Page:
Throne Speech Preview

Ottawa - Friday, September 27, 2002 - by: Walter Robinson, Federal Director, Canadian Taxpayers Federation


Next Monday afternoon Governor General Adrienne Clarkson will rise to deliver the government’s Throne Speech. The last Throne Speech (January 2001) focused on two themes, “innovation” and “inclusion”. For next week’s effort we can safely add “investment” as a third theme given the Prime Minister’s recent statements.

devil in
the details

In fairness, these themes, three “I’s” if you will, are laudable objectives for any government policy agenda. But the devil — as always -- is in the details. example, innovation can be fostered through progressive tax policy such as abolishing the capital tax on businesses (a $1.4 billion revenue haul for the feds) or innovation can be botched via the expansion of the federal government’s existing corporate welfare and regional development schemes (a $4 billion boondoggle).


“Innovation” as a theme unto itself is relatively neutral, it is the choice of fiscal instruments that determines whether the innovation agenda will succeed or fail … ditto for “inclusion” and “investment”. So how will these themes be articulated in the Throne Speech? Short answer: Big, expansionist, and intrusive government. Having doubts? Take a look at what the Prime Minister said on August 20th in Chicoutimi, Quebec.
“We are now extremely well positioned to pursue an activist agenda for the rest of our mandate. An agenda whose foundation is an unswerving commitment to the fiscal discipline that has brought about an era of balanced budgets, lower taxes and debt repayment.”


Activist agenda, yikes. Sure the Prime Minsiter pays lip service to balanced budgets, etc., but we should remember that this so-called “fiscal discipline” was mostly a product of Ontario’s and Alberta’s economic growth (boosting federal revenues) combined with ripping off workers and employers to the tune of $42 billion in Employment Insurance overpayments.


Mr. Chretien then said:

long term

“But our Liberal agenda recognizes that this healthy balance sheet will only remain healthy if we continue, as well, to make strategic, long term investments in our social and economic infrastructure: in learning, in children, and in the environment.”


Of course learning (a good thing) will be closely tied with the innovation agenda (a bad thing under the Liberals so far). As for children, expect another vacuous commitment on eradicating child poverty. Remember the last commitment made by Canada at the United Nations? Child poverty was to be eliminated by the year 2000. Enough said.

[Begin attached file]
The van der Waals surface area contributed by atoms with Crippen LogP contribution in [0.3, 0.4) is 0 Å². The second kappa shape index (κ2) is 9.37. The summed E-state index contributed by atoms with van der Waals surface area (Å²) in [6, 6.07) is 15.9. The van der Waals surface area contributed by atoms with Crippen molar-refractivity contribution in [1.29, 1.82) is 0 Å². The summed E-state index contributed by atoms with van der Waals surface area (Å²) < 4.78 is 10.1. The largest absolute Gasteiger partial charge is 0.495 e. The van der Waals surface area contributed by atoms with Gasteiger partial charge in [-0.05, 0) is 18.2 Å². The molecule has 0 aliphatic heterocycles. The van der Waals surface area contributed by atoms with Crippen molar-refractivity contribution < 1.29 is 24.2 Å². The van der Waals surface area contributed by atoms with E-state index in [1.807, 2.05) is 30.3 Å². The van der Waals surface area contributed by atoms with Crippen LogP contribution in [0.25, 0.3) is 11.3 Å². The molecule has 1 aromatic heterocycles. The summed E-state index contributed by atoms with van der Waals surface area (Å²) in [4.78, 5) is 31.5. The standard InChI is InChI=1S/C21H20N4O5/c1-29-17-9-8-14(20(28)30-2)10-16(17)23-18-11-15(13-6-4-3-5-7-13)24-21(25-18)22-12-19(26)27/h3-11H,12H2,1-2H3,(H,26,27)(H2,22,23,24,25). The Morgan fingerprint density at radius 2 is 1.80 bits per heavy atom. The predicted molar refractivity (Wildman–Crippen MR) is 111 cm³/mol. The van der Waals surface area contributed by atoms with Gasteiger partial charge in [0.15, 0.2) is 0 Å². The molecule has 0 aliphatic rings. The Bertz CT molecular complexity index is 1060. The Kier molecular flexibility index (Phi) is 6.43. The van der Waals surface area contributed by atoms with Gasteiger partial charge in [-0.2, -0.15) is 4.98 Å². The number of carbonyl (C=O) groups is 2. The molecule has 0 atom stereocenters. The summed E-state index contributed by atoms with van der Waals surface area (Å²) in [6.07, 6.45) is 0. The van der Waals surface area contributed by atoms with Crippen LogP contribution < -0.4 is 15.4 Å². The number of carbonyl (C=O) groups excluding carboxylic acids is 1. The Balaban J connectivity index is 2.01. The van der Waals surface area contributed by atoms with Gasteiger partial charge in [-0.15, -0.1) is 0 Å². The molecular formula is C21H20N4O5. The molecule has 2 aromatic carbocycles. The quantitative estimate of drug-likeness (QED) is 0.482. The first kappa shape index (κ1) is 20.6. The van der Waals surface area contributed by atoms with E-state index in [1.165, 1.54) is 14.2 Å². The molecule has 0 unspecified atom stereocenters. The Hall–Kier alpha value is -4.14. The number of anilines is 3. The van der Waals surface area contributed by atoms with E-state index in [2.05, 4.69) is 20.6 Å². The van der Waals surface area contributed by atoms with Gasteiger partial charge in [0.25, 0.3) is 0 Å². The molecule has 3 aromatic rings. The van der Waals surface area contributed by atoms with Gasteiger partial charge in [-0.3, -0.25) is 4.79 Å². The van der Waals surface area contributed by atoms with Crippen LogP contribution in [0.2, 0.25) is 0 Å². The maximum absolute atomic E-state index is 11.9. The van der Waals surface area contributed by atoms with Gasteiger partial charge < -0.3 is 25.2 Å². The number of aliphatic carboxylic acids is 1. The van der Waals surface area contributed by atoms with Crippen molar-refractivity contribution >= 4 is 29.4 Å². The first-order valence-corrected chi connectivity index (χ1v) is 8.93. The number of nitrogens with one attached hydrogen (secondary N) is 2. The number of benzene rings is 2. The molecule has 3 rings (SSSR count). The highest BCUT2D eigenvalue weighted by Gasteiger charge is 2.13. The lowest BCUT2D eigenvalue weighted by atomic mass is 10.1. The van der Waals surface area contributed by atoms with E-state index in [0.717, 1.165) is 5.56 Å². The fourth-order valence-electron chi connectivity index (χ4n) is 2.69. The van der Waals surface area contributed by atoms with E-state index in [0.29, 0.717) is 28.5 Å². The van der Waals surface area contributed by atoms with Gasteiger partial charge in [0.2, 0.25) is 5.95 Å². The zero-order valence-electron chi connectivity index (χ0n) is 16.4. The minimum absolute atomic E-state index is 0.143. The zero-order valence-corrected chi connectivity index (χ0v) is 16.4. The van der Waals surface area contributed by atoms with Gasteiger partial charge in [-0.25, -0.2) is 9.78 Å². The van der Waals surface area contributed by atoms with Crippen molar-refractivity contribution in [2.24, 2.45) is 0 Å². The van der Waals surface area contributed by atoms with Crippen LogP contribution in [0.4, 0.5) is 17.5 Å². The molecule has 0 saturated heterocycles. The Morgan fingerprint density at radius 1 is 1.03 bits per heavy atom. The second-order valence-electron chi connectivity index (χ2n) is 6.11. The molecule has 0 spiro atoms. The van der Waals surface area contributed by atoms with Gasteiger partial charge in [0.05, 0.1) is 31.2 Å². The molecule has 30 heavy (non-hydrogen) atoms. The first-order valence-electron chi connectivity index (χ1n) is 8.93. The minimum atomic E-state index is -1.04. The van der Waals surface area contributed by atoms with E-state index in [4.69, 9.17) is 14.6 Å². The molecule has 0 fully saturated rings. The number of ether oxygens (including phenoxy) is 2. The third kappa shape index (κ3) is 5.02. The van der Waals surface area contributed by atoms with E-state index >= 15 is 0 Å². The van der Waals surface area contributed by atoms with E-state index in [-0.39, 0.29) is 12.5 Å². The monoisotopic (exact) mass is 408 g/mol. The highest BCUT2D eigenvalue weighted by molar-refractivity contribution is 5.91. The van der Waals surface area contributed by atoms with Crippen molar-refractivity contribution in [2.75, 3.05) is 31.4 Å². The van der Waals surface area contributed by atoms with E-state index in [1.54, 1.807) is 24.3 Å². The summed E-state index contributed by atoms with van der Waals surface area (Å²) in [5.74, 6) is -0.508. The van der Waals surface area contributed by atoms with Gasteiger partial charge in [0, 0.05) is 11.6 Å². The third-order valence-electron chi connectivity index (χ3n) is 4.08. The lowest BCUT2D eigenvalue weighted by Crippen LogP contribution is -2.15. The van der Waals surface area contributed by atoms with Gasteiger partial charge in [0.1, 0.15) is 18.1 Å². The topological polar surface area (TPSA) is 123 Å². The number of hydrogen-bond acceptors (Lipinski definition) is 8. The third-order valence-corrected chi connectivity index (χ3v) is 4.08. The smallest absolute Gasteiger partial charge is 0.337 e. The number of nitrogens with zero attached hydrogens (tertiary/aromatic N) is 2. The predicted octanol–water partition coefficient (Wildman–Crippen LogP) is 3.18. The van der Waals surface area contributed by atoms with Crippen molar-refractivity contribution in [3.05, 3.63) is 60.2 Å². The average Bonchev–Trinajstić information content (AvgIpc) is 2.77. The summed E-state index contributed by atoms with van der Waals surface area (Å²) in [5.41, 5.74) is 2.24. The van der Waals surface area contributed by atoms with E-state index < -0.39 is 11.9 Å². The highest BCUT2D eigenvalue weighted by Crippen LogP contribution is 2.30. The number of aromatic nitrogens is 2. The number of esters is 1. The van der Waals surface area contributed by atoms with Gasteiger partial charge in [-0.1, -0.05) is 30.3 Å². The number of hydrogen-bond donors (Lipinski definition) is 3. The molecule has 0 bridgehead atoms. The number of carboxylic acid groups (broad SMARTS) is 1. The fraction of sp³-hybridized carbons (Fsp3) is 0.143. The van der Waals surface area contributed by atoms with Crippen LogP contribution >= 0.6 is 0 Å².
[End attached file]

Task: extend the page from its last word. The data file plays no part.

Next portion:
The Throne Speech will also (for the umpteenth time) promise action, strategies, investments not to mention innovative-this and inclusive-that to address the tragic problems faced by native/aboriginal youth in Canada. However, past policy approaches (ie: more money, more money, more money) will not suffice. The incidence of substance abuse, school dropouts, and teen suicides for aboriginal youth are all above the Canadian average and a sad testament to our efforts in this critical policy area.

$10 billion

Scrapping the Indian Act, reforming band elections, building greater capacity in native financing issues and experimenting with a regime of property rights on reserves would really foster “inclusion” of our aboriginal communities. While several native accountability coalitions are advocating these reforms, sadly our $10 billion annual “Indian Industry”, including the government, clings to the status quo.

4 letter

We have already seen the government’s environmental agenda: ratification of Kyoto. Jean Chretien seems destined to inflict a $40 billion bill and 450,000 lost jobs on Canada in his search for a legacy. Innovation, inclusion and investment. After next week’s Throne Speech, these may become four letter words as far as taxpayers are concerned.
  Walter Robinson
Federal Director



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